Lined with hand-split fences, it blends in with most of the rural land that surrounds it.
But a century and a half ago, it was filled with bodies two and three deep, earning the name Bloody Lane.
There was hardly a moment on Saturday when a person was not standing near that depression trying to imagine what it must have been like on Sept. 17, 1862, when more than 2,000 Confederate soldiers waited there for the advance of the Union army.
Alone with their thoughts, people tried to imagine the fear and the bitter fighting that raged for nearly four hours.
And they reflected on the carnage.
“Survivors of the battle reported that a person could walk along the road without ever touching the ground,” said Joseph Adams of Charlotte, N.C. “We are standing in the same spot where, all those years ago, blood turned the earth red. It’s an incredibly somber experience.”
On the 150th anniversary weekend of the bloodiest single day in American history, Adams was among the thousands of people from across the United States and beyond who descended on Antietam to ponder the lessons of a war that ripped a nation apart.
Mike Litterst, public affairs specialist with the National Park Service, estimated that throughout the four-day observance, as many as 200,000 visitors will tour the battlefield, re-enactment site and historic Sharpsburg.
Activities at Antietam on Saturday alone were expected to draw more than 30,000 people, he said.
“The weather is absolutely glorious. We couldn’t have scripted this any better,” he said. “It’s not hot. It’s not raining. So that should really bring out a big crowd.”
Litterst said Antietam organizers had anticipated a big crowd on Saturday, “but when 100 people showed up at 9 a.m. for the first program — a walking tour of the cornfield — we had an inkling that this would be a very busy day.”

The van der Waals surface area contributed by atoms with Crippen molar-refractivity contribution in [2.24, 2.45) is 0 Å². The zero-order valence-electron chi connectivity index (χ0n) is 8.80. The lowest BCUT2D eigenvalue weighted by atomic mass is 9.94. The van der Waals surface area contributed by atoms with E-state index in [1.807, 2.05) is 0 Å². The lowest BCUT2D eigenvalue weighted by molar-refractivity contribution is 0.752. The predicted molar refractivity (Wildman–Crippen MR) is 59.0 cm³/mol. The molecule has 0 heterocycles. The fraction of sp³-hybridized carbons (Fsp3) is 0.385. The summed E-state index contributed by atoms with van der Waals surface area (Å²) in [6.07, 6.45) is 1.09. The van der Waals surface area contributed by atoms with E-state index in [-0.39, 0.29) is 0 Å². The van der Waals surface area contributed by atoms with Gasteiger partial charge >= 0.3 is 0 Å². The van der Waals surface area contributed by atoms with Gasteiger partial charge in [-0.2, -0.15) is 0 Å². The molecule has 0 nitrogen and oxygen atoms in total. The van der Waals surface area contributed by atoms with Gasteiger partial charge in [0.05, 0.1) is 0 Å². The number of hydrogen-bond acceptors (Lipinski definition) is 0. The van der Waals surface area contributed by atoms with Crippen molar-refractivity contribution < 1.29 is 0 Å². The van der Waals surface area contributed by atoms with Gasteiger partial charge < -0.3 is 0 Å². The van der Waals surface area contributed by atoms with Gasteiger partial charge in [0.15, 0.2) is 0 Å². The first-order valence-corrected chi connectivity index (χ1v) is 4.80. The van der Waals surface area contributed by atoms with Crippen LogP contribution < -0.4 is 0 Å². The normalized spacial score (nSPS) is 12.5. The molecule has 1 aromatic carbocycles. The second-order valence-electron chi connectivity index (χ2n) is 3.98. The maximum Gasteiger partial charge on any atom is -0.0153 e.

While many visitors to Antietam were serious Civil War buffs, organizers said there also were families and students who were interested in learning more about Antietam.
Case in point was the Cofflins from the Washington, D.C., area.
“We live within a short drive, but have never visited the battlefield,” Sarah Cofflin said. “We know a little about Antietam, but with this important anniversary, we thought it would be a great time to brush up on our history.”
Cofflin was accompanied by her husband, Dave, and their two twin children, Michael and Meredith, 14.
“We could have gone to the re-enactment site, but we wanted to experience the battlefield — the actual place where it all happened,” she said. “I’m glad we did. It’s been a real education.”
Park Ranger John Rudy, who was providing information at Dunker Church, said there had been “a good crowd of people all day. It’s wonderful that’s there so much interest.”
Rudy said he normally works in the training center at Harpers Ferry, W.Va., “but today, I had this opportunity to get from behind a desk and come here to talk to the public.”
Among the topics he shared with visitors was some background on the Dunkers, who, as pacifists, he said, “were sitting in their church the night before the Battle of Antietam, aware that fighting was taking place at nearby South Mountain and knew what was looming on the horizon.”
“They were feeling tension and fear, and that’s what I try to help visitors feel — that fear, that tension,” he said. “It’s like providing a time machine.”
Rudy said shuttle buses provided transportation between Antietam, Sharpsburg and the re-enactment site off Bakersville Road, “so there’s always a new group of visitors coming through. Even if you don’t know the significance of Dunker Church, it’s a very prominent structure that’s easily spotted on the battlefield and draws a crowd.”
Park officials said Saturday’s events included something for everyone and ranged from walking tours and weapon-firing demonstrations to author lectures and book signings to living-history programs.
“Despite backups on the roads earlier in the morning, everything at Antietam is going smoothly,” Litterst said. “It’s been a great day."